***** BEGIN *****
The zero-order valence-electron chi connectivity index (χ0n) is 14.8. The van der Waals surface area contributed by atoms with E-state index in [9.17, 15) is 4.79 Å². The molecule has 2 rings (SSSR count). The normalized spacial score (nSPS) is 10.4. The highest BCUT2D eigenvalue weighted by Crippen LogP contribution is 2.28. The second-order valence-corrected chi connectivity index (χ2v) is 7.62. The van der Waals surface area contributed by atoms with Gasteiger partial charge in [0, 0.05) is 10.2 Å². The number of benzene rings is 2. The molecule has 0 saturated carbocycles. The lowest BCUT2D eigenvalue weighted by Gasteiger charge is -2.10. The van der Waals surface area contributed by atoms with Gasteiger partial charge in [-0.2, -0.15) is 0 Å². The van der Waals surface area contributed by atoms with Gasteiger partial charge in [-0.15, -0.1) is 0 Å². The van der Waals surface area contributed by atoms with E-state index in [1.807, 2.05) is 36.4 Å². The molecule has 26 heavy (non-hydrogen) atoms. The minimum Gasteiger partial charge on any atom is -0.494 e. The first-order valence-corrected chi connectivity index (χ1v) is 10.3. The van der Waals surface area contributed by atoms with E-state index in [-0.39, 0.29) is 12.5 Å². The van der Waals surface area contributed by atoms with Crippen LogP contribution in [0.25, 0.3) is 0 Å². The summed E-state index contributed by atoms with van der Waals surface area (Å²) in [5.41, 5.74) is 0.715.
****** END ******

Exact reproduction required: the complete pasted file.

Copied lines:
The zero-order valence-electron chi connectivity index (χ0n) is 14.8. The van der Waals surface area contributed by atoms with E-state index in [9.17, 15) is 4.79 Å². The molecule has 2 rings (SSSR count). The normalized spacial score (nSPS) is 10.4. The highest BCUT2D eigenvalue weighted by Crippen LogP contribution is 2.28. The second-order valence-corrected chi connectivity index (χ2v) is 7.62. The van der Waals surface area contributed by atoms with Gasteiger partial charge in [0, 0.05) is 10.2 Å². The number of benzene rings is 2. The molecule has 0 saturated carbocycles. The lowest BCUT2D eigenvalue weighted by Gasteiger charge is -2.10. The van der Waals surface area contributed by atoms with Gasteiger partial charge in [-0.2, -0.15) is 0 Å². The van der Waals surface area contributed by atoms with Gasteiger partial charge in [-0.15, -0.1) is 0 Å². The van der Waals surface area contributed by atoms with E-state index in [1.807, 2.05) is 36.4 Å². The molecule has 26 heavy (non-hydrogen) atoms. The minimum Gasteiger partial charge on any atom is -0.494 e. The first-order valence-corrected chi connectivity index (χ1v) is 10.3. The van der Waals surface area contributed by atoms with E-state index in [-0.39, 0.29) is 12.5 Å². The van der Waals surface area contributed by atoms with Crippen LogP contribution in [0.25, 0.3) is 0 Å². The summed E-state index contributed by atoms with van der Waals surface area (Å²) in [5.41, 5.74) is 0.715.